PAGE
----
New, clearer food labelling rules take effect this weekend
A nutrition label on a can of soda. (AP / Matt Rourke)
New food labelling rules that take effect this weekend are set to help millions of Canadians with food allergies as well as those with celiac disease.
The food allergen labelling regulations put forth by Health Canada requires food makers to clearly identify the presence of ingredients that could cause allergic reactions.
Those include listing any of the 10 most common food allergens: peanuts, eggs, milk, tree nuts, wheat, soy, sesame seeds, seafood, sulphites and mustard along with gluten sources.
Beginning August 4, those substances must be noted in the ingredients list or in a statement on the package that begins with the word “contains.”
The clearer labels should be useful to the 2.5 million Canadians who have at least one food allergy and should also help those with celiac disease, who need to avoid gluten to control their auto-immune condition.
“It’s a big step forward for labelling,” said Dani Wiebe, an Edmontonian living with celiac disease.
“The Celiac Association has been pushing for about 20 years to get gluten labelled because it’s really important for us.”
The inclusion of gluten in labels is one of the biggest changes in the food labelling regulations.
“We know that there people out there with food allergies with celiac disease or sulphite sensitivity and they need to be able to avoid those kinds of triggers that could make them ill so in order to do that they need clear information on the label so they can read it, they can know whether or not that product is safe for them to eat,” said Michael Abbott with Health Canada.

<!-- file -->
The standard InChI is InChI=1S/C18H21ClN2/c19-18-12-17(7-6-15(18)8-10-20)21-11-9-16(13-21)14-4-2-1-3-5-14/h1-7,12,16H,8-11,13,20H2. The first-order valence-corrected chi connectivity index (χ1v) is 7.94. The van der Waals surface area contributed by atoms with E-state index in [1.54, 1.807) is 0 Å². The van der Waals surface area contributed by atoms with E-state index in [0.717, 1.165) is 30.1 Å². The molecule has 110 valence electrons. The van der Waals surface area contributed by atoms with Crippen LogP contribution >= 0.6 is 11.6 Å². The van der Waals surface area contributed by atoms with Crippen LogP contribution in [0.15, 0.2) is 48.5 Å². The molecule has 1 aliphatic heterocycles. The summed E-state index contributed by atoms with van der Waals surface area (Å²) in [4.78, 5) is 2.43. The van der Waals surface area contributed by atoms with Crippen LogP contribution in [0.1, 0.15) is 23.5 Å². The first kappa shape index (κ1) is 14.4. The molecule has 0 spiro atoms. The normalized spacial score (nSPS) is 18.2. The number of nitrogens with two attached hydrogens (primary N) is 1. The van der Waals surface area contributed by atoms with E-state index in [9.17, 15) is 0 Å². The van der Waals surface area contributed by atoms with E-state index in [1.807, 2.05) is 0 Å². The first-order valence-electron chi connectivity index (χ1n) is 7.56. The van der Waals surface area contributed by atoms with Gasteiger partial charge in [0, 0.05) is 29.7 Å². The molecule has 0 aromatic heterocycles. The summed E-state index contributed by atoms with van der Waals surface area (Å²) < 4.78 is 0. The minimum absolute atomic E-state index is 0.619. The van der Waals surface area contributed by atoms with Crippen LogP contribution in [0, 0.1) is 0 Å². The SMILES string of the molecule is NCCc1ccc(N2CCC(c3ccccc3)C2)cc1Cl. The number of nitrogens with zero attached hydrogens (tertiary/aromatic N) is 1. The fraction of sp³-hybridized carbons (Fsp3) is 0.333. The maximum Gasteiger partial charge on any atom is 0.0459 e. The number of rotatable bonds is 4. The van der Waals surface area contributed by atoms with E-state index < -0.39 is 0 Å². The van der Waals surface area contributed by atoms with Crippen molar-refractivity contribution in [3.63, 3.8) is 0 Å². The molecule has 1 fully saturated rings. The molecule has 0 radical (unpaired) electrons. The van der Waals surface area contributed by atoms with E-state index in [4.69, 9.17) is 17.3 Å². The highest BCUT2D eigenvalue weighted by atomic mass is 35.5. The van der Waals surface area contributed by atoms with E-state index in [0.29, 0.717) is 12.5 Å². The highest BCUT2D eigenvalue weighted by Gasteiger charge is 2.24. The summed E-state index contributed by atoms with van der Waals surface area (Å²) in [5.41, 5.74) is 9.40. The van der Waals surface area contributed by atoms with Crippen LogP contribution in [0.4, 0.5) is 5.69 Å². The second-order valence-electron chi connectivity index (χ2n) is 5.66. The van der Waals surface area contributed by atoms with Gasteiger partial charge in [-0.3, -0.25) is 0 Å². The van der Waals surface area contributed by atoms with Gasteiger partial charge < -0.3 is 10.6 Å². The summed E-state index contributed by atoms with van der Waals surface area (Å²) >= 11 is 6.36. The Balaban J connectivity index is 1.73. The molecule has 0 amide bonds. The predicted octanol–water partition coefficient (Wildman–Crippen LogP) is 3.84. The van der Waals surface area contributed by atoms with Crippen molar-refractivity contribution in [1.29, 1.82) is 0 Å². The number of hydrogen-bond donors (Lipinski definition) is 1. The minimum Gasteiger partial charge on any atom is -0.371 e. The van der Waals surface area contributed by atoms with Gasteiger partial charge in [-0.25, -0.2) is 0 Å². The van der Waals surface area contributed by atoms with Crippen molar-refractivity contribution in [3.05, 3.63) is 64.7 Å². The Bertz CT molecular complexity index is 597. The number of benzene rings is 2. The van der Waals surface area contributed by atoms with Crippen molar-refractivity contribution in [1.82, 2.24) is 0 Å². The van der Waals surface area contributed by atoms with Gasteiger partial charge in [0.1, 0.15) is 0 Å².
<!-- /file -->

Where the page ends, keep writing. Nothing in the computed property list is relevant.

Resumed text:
“Under the old regulations you were still required to provide a list of ingredients and in a lot of cases that list of ingredients would identify when there were allergens in a food so it’s not like all foods have to change their labels because of these regulations but what it is getting at is some instances where there could potentially be hidden allergens or gluten sources in foods.”
About one per cent of Canadians suffer from celiac disease.
While ingesting gluten isn't immediately life-threatening, the grain-based protein leads to serious digestive problems for celiacs. Gluten is often hidden in other ingredients listed under such names as “plant protein,” “spices” and artificial or natural flavour.
The changes are being welcomed by Anaphylaxis Canada, an advocacy group for people with food allergies that pushed for the new regulations.
"As there is no known cure and no way of predicting the severity of an allergic reaction, avoidance of allergens is the only means of staying safe. The new regulations reflect the increased awareness of the challenges people with food allergies – as well as family members, friends and caregivers who shop for them – face in staying safe," the group said in a statement.
Dr. Paul Keith, the vice-president of the Canadian Society of Allergy and Clinical Immunology, notes that different age groups are in danger of developing anaphylaxis, the most severe reaction to a food allergy.
“The most likely age for a fatal anaphylactic reaction is in teenagers. They are the ones who are highest at risk,” Keith told CTV News Channel.
“They are more likely to take chances with food. They’re also more likely to have uncontrolled asthmas and then have a severe reaction and die.”
Keith notes that in many cases, people are born with food allergies, especially those allergic to peanut, milk and egg proteins.
But anyone can develop a food allergy at any time in life. Shrimp allergies often don’t develop in some people until later in life, Keith says.
As for why food allergies are on the rise, Keith says the current thinking is that we’ve over-sanitized our living environments and are not being exposed to enough infections.
“We’re not getting a lot of gut infections, which used to protect us from developing food allergies. And also, we have many ways of preventing infections in childhood, which in the past used to protect us from becoming sensitized to innocuous allergens.”
The labelling changes were announced February 2011 and manufacturers were given since that time to make any necessary changes to their labels.
“The products that are for sale on the shelf as of tomorrow should be up to date and have correct labeling,” Abbott said.
With files from Carmen Leibel and CTVNews.ca